St. Louis Osuwa Taiko

St. Louis Osuwa Taiko

Saint Louis, Missouri, United States

Founded 1986 and again in 1996

Basic Information

    (soon to be) non-profit

Background Information

Group's Mission and Motivation

Our mission is to educate the community about taiko and Japanese culture through taiko performances and the occasional workshop.

Structure and Philosophy
Describe the ensemble's organizational structure and philosophy, including leadership structure, membership policy, and instructional process.

The ensemble is run by two directors, a practice director (what is probably called the "artistic director" in other groups) and an organizational director. The directors delegate authority to members for specific purposes, such as equipment repairs and costume control.

The directors run the show, but are expected to get consensus most of the time from the members. No major decisions are invoked without consultation of the whole group.

Group History
Describe how, where, and why the ensemble was founded. What was its inspiration?

Our group was founded in 1986 when Daihachi Oguchi, the grand master from Osuwa Taiko, visited St. Louis, the sister city of Suwa in Nagano Prefecture, Japan. He brought a set of drums as a gift to the city and taught a kids' group to play.

The kids played until 1992, when they all went off to college. One of the kids, Joe Kimura, who had continued playing while he was at Stanford, came back to St. Louis for medical school. He re-founded the group at Washington University.

Since then, we have evolved from purely a student group to a community group, taking members from Washington and other universities, but also from the community at large. We are currently in the final stages of becoming a non-profit organization under IRS code 501(c)(3).

List of Founding Members

Oguchi Daihachi
Joe Kimura

List of Current Members

Aparna Kesarwala, Aya Yoshida, Ellen Clifford, Helena Wotrig, Jaclynn Lett, Jocelyn Tsai, Junsei Ito, Kiyomi Yamada, Melanie Veale, Michael Bowdern, Rieko Terai, and occasionally Robin Yang and Carol Lin

Membership Composition
(i.e. ethnicity, generation, average years of experience, musical backgrounds, and motivation for playing)

Our members have varying years of experience. Several have no previous musical experience and some have been playing music their entire lives. The longest-lived members have been in the group for as long as they've been playing taiko, seven years. We take new members every year in the winter, most of whom have never played taiko before.

Biggest Changes
Describe two of the biggest changes that have characterized the group's development since its founding

The biggest changes were the change from a kids' group, which of course was followed by four years of inactivity. The reformation of the group as a student group was the biggest change we've gone through!

The second biggest change was when Joe Kimura, who refounded the group, left St. Louis to do his residency in San Diego. That really stirred up questions about who was doing what and how the group should be run; before, Joe had done it all!

Performances, Recordings, Publications

List a selection of your regular performance venues (for example, Denver Sakura Matsuri, Seabrook obon, business conventions, Manzanar Pilgrimage, Maui Marathon, etc.)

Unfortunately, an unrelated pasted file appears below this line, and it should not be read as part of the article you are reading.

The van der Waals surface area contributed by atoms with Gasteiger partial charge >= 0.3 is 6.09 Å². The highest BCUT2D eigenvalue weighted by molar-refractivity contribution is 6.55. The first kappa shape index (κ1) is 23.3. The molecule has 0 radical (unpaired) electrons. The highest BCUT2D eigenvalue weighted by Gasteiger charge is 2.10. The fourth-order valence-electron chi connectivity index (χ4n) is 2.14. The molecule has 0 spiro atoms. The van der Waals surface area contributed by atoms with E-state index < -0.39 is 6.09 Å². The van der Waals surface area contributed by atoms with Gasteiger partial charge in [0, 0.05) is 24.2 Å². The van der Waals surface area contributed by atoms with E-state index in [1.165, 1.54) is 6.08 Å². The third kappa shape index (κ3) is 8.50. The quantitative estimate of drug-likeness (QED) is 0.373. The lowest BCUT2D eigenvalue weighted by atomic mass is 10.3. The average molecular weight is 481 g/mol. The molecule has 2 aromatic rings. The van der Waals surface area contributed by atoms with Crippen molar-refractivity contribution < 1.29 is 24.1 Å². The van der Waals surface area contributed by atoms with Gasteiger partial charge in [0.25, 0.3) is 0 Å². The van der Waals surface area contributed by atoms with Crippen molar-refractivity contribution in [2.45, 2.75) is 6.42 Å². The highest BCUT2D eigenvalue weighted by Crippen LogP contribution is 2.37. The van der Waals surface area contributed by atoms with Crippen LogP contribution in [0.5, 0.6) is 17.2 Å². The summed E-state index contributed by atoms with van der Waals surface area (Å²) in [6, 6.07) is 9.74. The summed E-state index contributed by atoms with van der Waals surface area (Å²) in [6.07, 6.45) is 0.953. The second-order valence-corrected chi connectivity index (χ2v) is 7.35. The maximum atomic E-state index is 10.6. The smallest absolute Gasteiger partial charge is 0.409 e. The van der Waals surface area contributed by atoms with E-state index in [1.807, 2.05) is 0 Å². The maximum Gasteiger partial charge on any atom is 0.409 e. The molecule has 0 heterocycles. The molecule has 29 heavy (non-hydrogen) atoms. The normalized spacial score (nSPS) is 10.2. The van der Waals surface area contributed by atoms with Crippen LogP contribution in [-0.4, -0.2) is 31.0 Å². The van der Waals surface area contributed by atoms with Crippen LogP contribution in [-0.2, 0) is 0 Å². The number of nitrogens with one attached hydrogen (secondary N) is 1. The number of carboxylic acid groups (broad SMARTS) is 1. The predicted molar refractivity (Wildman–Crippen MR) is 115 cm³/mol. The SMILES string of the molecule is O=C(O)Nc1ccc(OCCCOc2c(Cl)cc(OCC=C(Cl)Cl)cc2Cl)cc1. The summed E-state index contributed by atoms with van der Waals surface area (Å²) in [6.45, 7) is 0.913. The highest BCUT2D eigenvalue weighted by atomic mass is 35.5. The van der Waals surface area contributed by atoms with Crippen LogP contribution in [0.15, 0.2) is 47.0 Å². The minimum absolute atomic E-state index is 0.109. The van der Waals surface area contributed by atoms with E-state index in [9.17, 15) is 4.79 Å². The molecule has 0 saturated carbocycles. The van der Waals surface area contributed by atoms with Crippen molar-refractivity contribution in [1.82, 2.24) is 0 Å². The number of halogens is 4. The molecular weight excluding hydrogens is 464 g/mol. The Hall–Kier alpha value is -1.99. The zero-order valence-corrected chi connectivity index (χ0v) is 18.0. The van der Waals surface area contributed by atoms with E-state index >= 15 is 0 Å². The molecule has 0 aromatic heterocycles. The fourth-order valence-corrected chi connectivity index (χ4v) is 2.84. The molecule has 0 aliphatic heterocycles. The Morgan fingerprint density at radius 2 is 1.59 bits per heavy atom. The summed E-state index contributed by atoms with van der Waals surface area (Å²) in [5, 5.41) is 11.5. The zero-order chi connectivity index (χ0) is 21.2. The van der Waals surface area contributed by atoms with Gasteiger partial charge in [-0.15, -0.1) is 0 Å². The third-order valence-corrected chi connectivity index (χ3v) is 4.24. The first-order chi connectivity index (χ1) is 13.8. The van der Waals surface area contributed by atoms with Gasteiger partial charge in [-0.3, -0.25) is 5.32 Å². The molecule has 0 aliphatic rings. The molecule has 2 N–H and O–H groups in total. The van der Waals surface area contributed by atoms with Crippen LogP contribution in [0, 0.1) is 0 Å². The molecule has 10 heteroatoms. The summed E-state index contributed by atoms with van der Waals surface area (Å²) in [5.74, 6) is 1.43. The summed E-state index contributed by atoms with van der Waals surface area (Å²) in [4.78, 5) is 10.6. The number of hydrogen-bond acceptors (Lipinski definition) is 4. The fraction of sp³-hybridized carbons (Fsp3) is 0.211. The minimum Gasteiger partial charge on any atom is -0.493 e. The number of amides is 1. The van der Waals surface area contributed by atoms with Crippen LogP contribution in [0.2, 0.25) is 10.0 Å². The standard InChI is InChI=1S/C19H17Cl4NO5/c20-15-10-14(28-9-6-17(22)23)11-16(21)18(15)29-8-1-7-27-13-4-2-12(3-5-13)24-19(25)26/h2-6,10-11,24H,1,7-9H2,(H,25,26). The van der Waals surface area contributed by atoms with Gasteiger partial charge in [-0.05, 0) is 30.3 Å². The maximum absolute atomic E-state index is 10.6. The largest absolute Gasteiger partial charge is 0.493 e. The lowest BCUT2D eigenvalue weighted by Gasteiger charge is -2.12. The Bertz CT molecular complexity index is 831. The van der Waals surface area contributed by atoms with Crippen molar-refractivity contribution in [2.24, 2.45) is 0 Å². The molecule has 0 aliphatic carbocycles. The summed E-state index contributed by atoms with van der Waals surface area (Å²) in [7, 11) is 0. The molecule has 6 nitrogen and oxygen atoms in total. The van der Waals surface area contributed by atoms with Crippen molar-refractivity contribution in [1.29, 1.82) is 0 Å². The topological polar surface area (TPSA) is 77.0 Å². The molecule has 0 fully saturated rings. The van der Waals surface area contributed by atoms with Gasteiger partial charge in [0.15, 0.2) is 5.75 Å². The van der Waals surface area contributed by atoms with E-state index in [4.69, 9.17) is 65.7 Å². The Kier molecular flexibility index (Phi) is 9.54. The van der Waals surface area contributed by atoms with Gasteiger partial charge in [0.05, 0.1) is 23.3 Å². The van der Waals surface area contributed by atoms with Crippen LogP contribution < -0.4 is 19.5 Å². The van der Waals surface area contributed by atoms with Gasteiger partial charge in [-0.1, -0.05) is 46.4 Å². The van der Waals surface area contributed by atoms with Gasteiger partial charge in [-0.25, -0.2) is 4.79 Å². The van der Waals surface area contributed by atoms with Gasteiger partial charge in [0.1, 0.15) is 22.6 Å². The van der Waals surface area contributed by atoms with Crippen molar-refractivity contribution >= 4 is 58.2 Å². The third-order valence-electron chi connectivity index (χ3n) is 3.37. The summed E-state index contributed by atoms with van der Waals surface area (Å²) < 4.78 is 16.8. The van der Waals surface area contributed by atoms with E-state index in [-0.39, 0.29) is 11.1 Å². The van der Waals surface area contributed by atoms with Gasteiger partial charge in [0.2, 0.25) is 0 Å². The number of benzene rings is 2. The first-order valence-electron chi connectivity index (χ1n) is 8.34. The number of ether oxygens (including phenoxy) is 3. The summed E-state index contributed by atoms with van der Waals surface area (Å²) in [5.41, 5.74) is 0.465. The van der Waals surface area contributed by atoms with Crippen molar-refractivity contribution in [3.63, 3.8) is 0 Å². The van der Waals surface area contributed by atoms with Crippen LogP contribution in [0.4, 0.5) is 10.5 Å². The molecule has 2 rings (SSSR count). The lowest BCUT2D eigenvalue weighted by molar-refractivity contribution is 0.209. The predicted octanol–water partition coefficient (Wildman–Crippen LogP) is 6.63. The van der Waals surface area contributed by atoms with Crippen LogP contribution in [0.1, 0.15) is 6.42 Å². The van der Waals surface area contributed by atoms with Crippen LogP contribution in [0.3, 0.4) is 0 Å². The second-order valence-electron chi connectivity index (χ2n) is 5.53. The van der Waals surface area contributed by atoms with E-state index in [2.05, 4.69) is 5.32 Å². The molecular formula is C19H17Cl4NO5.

Missouri Botanical Gardens' Japanese Festival
Circus Harmony
annual concert (this year called Minori)
Hands Across the Pacific
Missouri Scholars' Academy
Fair St. Louis
Washington University's Asian Night Market
Father Tim Touhey's Charity Luau
plenty of elementary schools
several Washington University events

Instructors, Teachers & Mentors
List the instructors, teachers and mentors who have worked with the ensemble.

We have been very grateful to receive instruction as a group from

PJ & Roy Hayashibara
Shoji Kameda

Individual members have worked with other teachers and groups, such as Oguchi Daihachi, Tiffany Tamaribuchi, Taikoproject, etc.

Non-Taiko Collaborators
List a selection of non-taiko players or groups that have collaborated with the ensemble.

St. Louis Arches Youth Circus Troupe
American Chamber Chorale
Meramec Symphonic Band

Audio & Video Recordings
List a selection of publicly accessible audio and/or video recordings featuring the ensemble.

Circus Harmony: First Movement

Musical & Performance Styles
Describe the ensemble's musical and performance styles.

We are very much a modern group, although we do play some classics lent to us by Oguchi Daihachi of Osuwa Taiko. We play both beta and slant style, and recently have started migrating towards the large movements of Shoji Kameda's style.

Our songs tend to be in 4/4 or 8/8 time, though we are working to change that. We have one regular fue player and have incorporated rain sticks and dijeridoos in our performances before.

Signature Works
Please include title, composer, date of composition, special reason(s) for composition, and what the work represents to the group.

Drive - 2002 - Michele Tang. Written to describe the driving force that encourages us to succeed
Kaifuu - 2001 - Andrew Thalheimer. A song representing the forms of ocean wind.
Tsurugi no Mai - 2004 - Robin Yang. Written to emulate kung fu and draw comparisons between that art and taiko
Kokoro no Koe - 2003 - Jaclynn Lett. A soft and introspective piece played on the fue.
Tenchi - 1998 - Joe Kimura. Based on the driving rhythm of San Jose's Free Spirit, this is our signature piece; to us it represents all that's fun about taiko!
Rhythm Sandwich - unfinished - Andrew Thalheimer. I'm working on it!
Zenkai - 2005 - Andrew Thalheimer. This piece was written to incorporate rhythms and movements from different cultures into taiko.
Tobihi - ? - Joe Kimura and Hiroshi Tanaka. Written as an excuse to do big oodaiko solos.




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